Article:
Think carefully about how your partner’s brand adds value to yours, as well as the other way around, and choose partners who share your target audience.
If you’re venturing into partnership programmes for the first time, a few, quality relationships will bring you better results than trying to go for volume without substance.
2. Proactive engagement
Keep front of mind by being in touch with your partners regularly. Make it easy for them to learn about what you offer, and how to partner with you. That means
developing relevant content and incentives, as well as supporting your partners, and training them if necessary.
You might need to offer them the benefit of your experience through 1:1 conversations, which is a great way of building the trust that leads to long-term collaboration.
This matters, even where your business is done entirely on-line. With so much on offer, buyers are increasingly relying on partners, peer-to-peer referrals, thought leaders and brand ambassadors when making buying decisions.
3. Offer the right incentive
There’s no single right answer to this, so your partnership programme needs to fit the needs of your company and your partners. My most important piece of advice is to keep it simple – making it easy to explain, implement and pay out incentives in return for leads.
Particularly if you’re setting up large-scale partnerships with online businesses, where your leads come via automated online platforms, you’ll need to consider automated payouts; otherwise a successful programme will quickly become unmanageable, and drain on your resources.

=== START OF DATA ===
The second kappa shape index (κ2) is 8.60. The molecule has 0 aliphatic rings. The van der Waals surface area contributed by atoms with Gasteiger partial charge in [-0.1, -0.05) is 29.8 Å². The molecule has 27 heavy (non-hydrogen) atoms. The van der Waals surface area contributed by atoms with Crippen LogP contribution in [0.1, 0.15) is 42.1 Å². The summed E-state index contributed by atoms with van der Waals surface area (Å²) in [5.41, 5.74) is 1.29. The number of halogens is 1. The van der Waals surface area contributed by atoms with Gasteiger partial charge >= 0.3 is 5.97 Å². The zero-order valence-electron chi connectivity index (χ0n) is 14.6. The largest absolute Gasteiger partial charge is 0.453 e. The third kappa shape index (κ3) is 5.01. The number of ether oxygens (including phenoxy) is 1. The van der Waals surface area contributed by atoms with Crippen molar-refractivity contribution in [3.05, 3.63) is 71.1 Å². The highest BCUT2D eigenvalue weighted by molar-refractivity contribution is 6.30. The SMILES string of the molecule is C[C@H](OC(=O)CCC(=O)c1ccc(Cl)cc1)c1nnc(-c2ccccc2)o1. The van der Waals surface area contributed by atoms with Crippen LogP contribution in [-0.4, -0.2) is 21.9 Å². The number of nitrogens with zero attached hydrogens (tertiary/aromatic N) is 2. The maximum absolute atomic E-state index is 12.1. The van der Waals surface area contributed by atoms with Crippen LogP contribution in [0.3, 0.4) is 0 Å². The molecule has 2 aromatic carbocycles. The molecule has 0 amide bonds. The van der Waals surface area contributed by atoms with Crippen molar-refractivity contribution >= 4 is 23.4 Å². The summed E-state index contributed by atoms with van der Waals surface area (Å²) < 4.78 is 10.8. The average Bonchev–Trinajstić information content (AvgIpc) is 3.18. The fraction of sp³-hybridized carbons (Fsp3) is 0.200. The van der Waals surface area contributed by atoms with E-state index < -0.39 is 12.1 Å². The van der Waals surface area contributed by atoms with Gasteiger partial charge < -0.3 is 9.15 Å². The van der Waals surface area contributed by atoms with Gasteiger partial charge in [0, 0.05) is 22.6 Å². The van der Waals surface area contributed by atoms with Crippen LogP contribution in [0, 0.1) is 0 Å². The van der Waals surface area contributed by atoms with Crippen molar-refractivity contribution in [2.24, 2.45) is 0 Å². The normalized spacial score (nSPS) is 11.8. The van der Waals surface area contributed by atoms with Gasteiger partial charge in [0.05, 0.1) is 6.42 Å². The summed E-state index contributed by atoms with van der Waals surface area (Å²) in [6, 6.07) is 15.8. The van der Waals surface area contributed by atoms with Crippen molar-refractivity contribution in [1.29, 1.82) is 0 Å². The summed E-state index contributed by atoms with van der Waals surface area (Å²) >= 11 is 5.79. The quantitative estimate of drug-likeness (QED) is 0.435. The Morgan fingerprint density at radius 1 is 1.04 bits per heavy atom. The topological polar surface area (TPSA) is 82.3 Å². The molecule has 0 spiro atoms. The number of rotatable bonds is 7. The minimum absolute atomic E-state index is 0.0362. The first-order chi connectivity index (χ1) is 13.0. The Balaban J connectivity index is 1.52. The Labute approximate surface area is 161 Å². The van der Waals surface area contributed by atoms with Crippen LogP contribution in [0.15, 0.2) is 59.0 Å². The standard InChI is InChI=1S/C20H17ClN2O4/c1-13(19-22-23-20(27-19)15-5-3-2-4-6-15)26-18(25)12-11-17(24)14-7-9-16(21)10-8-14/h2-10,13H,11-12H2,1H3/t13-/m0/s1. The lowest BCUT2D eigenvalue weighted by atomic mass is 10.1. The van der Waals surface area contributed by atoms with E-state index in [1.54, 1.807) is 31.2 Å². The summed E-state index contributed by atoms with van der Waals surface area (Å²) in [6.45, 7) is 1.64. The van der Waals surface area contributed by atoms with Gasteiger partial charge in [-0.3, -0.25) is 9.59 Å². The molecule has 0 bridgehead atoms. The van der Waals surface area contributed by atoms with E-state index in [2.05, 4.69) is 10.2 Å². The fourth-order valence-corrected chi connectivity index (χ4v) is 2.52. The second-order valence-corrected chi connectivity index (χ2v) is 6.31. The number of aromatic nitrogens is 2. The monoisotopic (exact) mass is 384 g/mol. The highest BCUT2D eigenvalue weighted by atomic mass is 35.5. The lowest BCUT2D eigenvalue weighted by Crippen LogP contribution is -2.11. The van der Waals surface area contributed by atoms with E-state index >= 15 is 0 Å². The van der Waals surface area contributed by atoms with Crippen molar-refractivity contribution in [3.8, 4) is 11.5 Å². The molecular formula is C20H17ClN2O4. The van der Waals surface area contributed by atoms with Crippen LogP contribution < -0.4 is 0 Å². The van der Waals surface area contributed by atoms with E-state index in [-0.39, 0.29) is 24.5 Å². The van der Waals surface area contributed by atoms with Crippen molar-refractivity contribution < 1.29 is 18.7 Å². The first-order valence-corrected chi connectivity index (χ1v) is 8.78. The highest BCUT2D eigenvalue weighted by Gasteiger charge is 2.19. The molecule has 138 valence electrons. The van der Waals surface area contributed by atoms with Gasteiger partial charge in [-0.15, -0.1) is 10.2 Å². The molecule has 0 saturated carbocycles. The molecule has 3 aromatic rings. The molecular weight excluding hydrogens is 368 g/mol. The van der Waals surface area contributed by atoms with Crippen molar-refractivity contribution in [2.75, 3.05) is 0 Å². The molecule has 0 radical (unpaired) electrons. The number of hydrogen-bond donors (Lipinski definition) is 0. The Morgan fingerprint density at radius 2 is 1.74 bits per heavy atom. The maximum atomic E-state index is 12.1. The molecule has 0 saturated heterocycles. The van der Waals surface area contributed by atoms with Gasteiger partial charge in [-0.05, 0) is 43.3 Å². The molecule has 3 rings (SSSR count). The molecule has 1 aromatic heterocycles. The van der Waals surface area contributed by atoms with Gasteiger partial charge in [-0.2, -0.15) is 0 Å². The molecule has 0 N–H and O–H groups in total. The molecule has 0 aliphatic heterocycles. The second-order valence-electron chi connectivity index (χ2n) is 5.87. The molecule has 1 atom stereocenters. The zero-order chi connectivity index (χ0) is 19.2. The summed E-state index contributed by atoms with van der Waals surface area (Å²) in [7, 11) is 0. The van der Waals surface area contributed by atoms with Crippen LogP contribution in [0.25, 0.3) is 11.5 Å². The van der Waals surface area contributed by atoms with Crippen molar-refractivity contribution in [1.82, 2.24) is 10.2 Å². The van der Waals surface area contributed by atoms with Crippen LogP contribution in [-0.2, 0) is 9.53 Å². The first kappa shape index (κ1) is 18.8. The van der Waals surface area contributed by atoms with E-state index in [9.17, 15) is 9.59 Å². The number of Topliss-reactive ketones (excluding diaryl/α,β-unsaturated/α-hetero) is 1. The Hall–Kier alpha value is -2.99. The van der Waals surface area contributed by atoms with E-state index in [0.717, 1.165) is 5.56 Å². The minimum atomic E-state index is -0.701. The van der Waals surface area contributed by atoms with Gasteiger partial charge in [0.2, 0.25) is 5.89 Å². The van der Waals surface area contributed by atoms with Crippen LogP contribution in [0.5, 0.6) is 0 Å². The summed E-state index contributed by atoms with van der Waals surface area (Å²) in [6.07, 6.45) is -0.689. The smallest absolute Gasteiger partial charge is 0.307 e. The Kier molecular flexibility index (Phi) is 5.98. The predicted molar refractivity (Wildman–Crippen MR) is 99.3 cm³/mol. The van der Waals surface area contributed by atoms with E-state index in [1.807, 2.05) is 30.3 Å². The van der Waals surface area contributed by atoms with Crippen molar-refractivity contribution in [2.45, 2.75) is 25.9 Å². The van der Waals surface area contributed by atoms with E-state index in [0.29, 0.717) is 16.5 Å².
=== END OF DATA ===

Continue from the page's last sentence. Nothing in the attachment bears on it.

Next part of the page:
Types of incentives you could consider are:
Revenue share – a commission representing a percentage of the total purchase. Think PayPal, which takes a small fee for each transaction.
Dual incentives – if both partner and referee get a reward for sending you business, there’s a win-win-win built in.
Limited-time rewards – Exclusive rewards for high performing partners are a great way to encourage participation. For example an award for the highest monthly performer.
Does your business really need a partnership programme?
In a word, yes. Did you know that B2B buyers are typically 57% of the way to making their decision before they engage with a sales process? For your business, that means that to get that sale, you need to have given your audience multiple opportunities to discover, learn about and engage with your brand. If your audience has already learned about you from brands they trust and buy from, you are far more likely to get their business.
Partnerships take time, effort, energy and commitment to form, but if done correctly by ticking all the boxes and providing mutual benefit to all parties, they will help you build a sustainable business and form new, lasting friendships.
Originally published here.